These agreements also encourage other nations to pursue the path of cooperation and prosperity.
This is naval diplomacy at its very best.
Rooted in friendship, not coercion.
Values, not vulnerability.
Respect, not fear.
As China and Russia continue to demonstrate contempt for international norms and free democratic nations such as those threatened today, our fleet forms the vanguard of allied conventional deterrence.
Our fleet is the pointy end of the spear, backed by the weight of true alliances and partnerships.
The United States Navy has been crucial to the stability and security that has defined the high seas since World War II, particularly in the Indo-Pacific.
And today, the surface fleet is the centerpiece of the Joint Force’s warfighting readiness, integrated deterrence and allied assurance efforts.
That’s the message I will take to Capitol Hill this budget season.
We need to keep building the right platforms, with the right capabilities in greater numbers, for tomorrow’s fight.
And the American people are with us in that effort.
Just last month, a Gallup quarterly survey showed that Americans consider the Navy the most important military service for national defense.
When you combine the Navy and Marine Corps, that recognition is even stronger.
The American people know the same thing you all know - our Sailors, Marines and civilians protect the shorelines, the sea lanes, and our way of life.
As the Surface Navy is back at the center of our security needs, it is our responsibility to ensure it is back at the center of our national priorities.
Every warship must contribute to our global posture, our distributed power, and our integrated deterrence in the most efficient and effective way possible.
Admiral Gilday’s initial order stated it best:
“Mission One for every Sailor—uniformed and civilian, active and reserve—is the operational readiness for today’s Navy.”
That must be the mission for everyone at this conference as well.
As I said earlier and the CNO said on Tuesday, it all starts with a culture of warfighting excellence, rooted in integrity, accountability, and respect.
We must train our Sailors and Officers to defend our freedom in times of peace and to fight wars when called upon.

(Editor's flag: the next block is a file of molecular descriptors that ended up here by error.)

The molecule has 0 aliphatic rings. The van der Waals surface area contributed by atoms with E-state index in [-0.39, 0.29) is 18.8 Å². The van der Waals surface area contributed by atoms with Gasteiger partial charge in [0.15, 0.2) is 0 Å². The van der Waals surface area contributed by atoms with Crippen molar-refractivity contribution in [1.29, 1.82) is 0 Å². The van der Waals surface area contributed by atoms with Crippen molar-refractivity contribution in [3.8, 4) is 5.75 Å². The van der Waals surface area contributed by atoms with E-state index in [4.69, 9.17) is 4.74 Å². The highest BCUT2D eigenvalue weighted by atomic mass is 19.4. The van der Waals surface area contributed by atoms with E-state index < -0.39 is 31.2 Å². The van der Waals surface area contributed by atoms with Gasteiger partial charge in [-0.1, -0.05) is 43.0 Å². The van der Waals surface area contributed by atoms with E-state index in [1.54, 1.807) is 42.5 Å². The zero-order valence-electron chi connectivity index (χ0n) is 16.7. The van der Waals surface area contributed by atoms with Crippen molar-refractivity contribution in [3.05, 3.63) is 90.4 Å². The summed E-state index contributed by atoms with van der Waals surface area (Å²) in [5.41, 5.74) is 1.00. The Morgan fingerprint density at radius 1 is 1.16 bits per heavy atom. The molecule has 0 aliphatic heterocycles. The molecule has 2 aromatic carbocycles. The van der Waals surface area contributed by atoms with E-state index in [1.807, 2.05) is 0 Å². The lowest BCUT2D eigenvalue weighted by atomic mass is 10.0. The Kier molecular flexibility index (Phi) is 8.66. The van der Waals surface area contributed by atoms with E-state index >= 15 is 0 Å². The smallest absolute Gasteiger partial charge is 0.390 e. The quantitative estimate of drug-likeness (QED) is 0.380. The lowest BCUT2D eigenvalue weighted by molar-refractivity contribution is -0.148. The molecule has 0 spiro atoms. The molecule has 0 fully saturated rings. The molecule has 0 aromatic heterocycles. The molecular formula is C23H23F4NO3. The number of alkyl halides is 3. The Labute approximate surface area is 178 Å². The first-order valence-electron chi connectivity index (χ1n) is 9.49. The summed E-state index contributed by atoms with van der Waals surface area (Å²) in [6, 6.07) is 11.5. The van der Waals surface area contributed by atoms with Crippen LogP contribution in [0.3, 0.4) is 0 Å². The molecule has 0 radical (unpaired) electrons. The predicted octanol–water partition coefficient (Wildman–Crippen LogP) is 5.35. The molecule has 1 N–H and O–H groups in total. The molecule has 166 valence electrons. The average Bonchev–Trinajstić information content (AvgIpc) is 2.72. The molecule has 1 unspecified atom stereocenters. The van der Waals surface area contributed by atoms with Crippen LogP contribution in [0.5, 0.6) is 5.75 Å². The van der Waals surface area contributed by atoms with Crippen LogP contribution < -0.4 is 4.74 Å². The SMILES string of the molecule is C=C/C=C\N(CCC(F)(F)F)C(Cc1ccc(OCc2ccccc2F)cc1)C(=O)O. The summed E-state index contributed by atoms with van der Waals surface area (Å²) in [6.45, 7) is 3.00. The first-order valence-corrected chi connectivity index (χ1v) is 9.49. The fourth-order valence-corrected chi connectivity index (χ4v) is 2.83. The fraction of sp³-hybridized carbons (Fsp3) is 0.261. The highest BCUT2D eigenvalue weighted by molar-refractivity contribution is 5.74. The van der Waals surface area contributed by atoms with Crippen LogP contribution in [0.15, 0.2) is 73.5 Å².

I know the excellence of every surface warfare officer here, because I have been in your shoes.
I know the skill of every government official here, because I have been in your shoes.
I know the commitment of every industry partner here today, because I have been in your shoes.
And I look forward to our work together, as it is an honor to work alongside those who share our commitment to our beloved Navy and Marine Corps, now and long into the future.
So keep the lines of communication open.
Keep challenging assumptions together.
And keep challenging your Department to do better.
From my 17 years as a business owner, I know how motivated our private sector partners are to help build our edge against potential adversaries.
My goal is to build true partnerships, where we understand each other’s needs, limitations, and goals.
That’s why I’m holding town hall meetings with industry partners to hear about the challenges they’re having doing business with the Department and how they can do more to help us.
In November I met with IT and ship maintenance suppliers right here in Arlington.
And last week I met with professional services and logistics partners in Beaufort, South Carolina.
We owe it to the taxpayer to ensure money is spent effectively, and efficiently.
We owe it to all who serve to ensure you are prepared, trained, and equipped for your missions.
And we owe it to the families who serve at our service members’ side as well.
Our Navy, our Nation, and our World, depends on the success of our surface fleet.
We have always been challenged by limited resources, unexpected crisis, evil adversaries, and even occasional rust.
Yet, we always rise to the occasion. My promise to you is we will continue to do so, always bold, always taking care of our people, always transparent to the American public, and always resolute in meeting our mission!
I know we are up to the task because I know the caliber of Officers and Sailors on every ship in our fleet.
I know we are up to the task because of the investments we make in people, platforms, and technologies.
Most of all, I know we are up to the task because the Surface Navy is back, stronger than ever.
Let me close by thanking you all for your support to our Sailors and Marines as they protect our Nation at sea.
And to all who wear the uniform today, may God protect you and your families in this New Year and beyond.
Carlos Del Toro
13 January 2022
14 January 2022